FAYETTEVILLE, Ark. — There was a possession in the second half Saturday at Bud Walton Arena where Kentucky was playing defense at the other end of the floor and John Calipari had his hands cupped to his mouth in full primal scream.
It was as if somehow, some way — bad tooth and all — the Kentucky coach was finally going to make his team actually hear him.
Only, he couldn't.
He's been in scream mode since the season's first day. That's not fair. Calipari hasn't just screamed. He's cajoled, pleaded, talked, yelled, coaxed, chattered, heart-monitored, instructed, lectured, dodge-balled — anything and everything.
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"We're a brand new team," he said again Saturday after UK lost 73-60 to Arkansas.
If so, it's a brand new team with the same old problem.
It remains young.
Just when you think it has gained some hard-earned confidence, it comes up soft.
Rephrase that: Just when it foolishly thinks it has done something, it learns it hasn't really done anything at all.
"They embrace success and this is what happens," Calipari said with a knowing glance. "Especially when you think the other team is going to play like it's an AAU game, that they're not going to play hard.
"'(It's like) why are you playing so hard? Why are you all over me?' Because they want to win. Because they have a desire to win."
Arkansas played as hard Saturday as it always seems to play at home, where Mike Anderson's club has now won 13 straight, where the Hogs are 16-1 this season and 33-4 since Anderson became head coach.
But Kentucky's 13-point loss wasn't just about being outscored 30-2 off turnovers, or getting off 26 fewer shots, or allowing Arkansas to grab 20 offensive rebounds.
No, the seeds of this performance were sown after the Cats foolishly thought a three-game win streak — all three coming in the friendly confines of Rupp Arena, two over teams in the bottom quarter of the SEC standings — meant they had "turned the corner" and experienced "a breakthrough."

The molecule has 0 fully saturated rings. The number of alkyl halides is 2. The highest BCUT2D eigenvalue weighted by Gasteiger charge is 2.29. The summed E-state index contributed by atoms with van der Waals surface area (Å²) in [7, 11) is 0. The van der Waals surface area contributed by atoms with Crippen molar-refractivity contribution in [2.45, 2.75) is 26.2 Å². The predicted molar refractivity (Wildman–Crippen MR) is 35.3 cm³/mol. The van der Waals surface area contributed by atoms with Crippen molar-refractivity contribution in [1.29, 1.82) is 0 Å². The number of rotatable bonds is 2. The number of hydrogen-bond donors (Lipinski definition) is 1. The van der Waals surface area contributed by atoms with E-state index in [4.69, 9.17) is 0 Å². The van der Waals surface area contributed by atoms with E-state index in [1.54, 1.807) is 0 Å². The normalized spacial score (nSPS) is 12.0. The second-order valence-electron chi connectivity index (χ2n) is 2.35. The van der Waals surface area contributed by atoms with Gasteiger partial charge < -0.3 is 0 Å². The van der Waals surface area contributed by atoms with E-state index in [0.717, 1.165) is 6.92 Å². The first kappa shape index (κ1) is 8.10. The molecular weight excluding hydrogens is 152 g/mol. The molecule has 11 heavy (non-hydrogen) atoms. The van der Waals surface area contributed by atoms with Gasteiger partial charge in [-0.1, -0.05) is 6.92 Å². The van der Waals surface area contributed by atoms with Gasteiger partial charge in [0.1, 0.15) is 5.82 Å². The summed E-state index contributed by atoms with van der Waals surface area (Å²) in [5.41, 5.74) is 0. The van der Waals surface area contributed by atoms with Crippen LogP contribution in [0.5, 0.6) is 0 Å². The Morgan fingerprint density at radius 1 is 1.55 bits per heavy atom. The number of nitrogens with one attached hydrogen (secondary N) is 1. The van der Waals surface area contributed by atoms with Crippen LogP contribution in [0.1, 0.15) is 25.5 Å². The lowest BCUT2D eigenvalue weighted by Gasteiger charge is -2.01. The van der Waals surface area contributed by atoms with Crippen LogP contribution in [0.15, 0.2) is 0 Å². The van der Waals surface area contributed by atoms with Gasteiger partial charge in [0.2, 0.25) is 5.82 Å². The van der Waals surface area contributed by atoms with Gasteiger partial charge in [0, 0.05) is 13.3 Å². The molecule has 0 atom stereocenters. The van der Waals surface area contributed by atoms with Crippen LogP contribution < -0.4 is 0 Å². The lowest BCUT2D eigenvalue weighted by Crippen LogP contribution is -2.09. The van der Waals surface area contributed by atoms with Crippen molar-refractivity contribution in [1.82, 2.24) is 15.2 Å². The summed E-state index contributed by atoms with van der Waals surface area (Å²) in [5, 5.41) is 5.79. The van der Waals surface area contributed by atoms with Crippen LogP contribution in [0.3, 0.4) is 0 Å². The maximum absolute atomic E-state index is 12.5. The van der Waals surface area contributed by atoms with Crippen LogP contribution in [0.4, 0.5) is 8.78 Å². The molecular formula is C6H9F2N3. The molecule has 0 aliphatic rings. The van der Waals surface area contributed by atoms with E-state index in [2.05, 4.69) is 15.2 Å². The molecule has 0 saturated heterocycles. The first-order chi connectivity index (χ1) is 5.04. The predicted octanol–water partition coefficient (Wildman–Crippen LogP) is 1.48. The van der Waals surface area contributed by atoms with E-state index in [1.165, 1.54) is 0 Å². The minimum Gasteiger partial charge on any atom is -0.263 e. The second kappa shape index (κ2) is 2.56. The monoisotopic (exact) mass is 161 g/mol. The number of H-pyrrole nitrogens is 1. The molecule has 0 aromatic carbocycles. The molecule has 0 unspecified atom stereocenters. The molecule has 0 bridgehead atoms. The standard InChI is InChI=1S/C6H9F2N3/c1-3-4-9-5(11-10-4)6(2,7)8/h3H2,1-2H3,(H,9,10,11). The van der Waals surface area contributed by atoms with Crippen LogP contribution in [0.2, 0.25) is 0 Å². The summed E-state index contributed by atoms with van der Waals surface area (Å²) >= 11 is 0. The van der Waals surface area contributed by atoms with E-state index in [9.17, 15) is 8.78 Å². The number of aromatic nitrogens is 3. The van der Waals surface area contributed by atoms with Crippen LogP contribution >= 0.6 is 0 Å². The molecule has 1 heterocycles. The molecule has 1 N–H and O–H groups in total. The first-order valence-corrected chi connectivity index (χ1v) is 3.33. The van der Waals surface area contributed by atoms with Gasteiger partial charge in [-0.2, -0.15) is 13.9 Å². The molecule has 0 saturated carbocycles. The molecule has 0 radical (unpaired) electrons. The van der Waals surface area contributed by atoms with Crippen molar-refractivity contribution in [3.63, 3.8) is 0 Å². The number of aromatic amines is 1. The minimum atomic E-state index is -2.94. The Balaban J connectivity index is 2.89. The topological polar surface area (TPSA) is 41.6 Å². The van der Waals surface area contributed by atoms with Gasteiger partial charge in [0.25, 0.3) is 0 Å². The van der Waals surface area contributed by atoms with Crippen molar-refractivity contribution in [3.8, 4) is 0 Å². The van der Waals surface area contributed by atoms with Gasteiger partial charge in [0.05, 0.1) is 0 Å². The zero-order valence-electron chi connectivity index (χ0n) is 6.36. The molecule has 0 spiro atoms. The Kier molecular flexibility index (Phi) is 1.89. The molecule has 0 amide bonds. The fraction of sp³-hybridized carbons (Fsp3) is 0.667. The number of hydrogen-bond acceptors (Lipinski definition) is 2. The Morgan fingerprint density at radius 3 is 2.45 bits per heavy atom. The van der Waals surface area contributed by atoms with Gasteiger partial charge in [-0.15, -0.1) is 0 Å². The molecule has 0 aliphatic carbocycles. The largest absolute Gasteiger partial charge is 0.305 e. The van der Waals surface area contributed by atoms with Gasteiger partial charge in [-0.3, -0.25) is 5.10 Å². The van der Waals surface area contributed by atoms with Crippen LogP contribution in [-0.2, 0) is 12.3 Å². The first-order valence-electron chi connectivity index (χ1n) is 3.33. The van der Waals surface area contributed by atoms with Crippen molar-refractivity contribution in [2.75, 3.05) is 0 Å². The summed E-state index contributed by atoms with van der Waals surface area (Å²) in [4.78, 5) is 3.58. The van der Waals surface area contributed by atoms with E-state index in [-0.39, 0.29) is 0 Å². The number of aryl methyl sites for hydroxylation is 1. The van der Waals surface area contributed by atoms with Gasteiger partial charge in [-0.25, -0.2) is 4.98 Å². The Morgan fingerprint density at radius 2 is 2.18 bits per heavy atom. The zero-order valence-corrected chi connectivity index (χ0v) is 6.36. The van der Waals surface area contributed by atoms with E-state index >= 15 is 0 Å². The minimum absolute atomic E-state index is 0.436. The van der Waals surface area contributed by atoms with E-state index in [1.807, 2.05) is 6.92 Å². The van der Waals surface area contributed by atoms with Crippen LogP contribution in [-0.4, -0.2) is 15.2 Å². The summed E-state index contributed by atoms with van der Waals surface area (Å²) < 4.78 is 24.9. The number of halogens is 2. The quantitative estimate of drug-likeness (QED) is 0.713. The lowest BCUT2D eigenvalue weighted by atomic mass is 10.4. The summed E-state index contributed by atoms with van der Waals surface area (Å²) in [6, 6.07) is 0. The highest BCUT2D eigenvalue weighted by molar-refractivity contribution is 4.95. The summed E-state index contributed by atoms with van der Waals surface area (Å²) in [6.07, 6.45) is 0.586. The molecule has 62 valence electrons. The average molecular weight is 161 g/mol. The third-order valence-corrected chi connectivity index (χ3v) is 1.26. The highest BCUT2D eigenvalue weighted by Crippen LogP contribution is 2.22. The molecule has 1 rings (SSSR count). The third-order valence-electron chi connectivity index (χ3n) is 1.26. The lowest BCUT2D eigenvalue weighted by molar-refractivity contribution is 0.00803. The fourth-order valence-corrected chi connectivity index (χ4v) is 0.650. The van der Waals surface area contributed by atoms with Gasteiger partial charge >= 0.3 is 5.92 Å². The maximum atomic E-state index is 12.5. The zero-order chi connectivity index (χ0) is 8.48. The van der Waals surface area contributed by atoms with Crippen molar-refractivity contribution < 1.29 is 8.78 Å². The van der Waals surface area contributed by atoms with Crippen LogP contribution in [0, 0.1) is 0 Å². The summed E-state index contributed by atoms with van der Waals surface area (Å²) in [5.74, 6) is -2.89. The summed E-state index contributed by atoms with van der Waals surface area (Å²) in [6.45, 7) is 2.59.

Uh, not so fast.
Calipari is old enough to know better. Asked Friday about his team's so-called "breakthrough," the coach gave a "we'll see"-type answer.
So we did.
"I wake up every day and don't know how the team will play," said Calipari, who has been bothered by a dental problem of late. "I hoped that (we were past this) but ... "
Just as Kentucky fans hoped the win over Missouri had punched the team's NCAA dance card, the loss to Arkansas might not hurt the Cats' standing in the eyes of the committee — even Florida lost at Arkansas — but it surely didn't help, either.
"We've got a couple of guys who are overwhelmed by stuff, and that's typical freshmen," Calipari said. "When you get overwhelmed, you get anxiety and you back up."
The past three years, UK has enjoyed atypical freshmen. Some were already mature. Others matured quickly. Calipari has pretty much known what he was going to get game after game, and most of it was good. Really good.
It hasn't been that way this season. His first three seasons at UK, Calipari lost one game by double digits. This year, he's lost five. Three of those came with Nerlens Noel in the lineup.
Calipari has tried to speed up the growing up. (This is not a guy who lacks ideas or is unwilling to try new things.) Sometimes, that just can't be done, no matter how many different methods you try, no matter how loud your voice.
If you coach a young team that insists on staying young, your eyes are going to open most mornings to the thought that you don't know what to expect, and that may just make you want to scream.
"We could go out next game and play out of our minds," said Calipari, giving it a who-knows shrug. "And I'll be happy."
That's just it with this team, you never know.
And, if you're young, that's one lesson right there: Just when you think you know, that's when you really don't.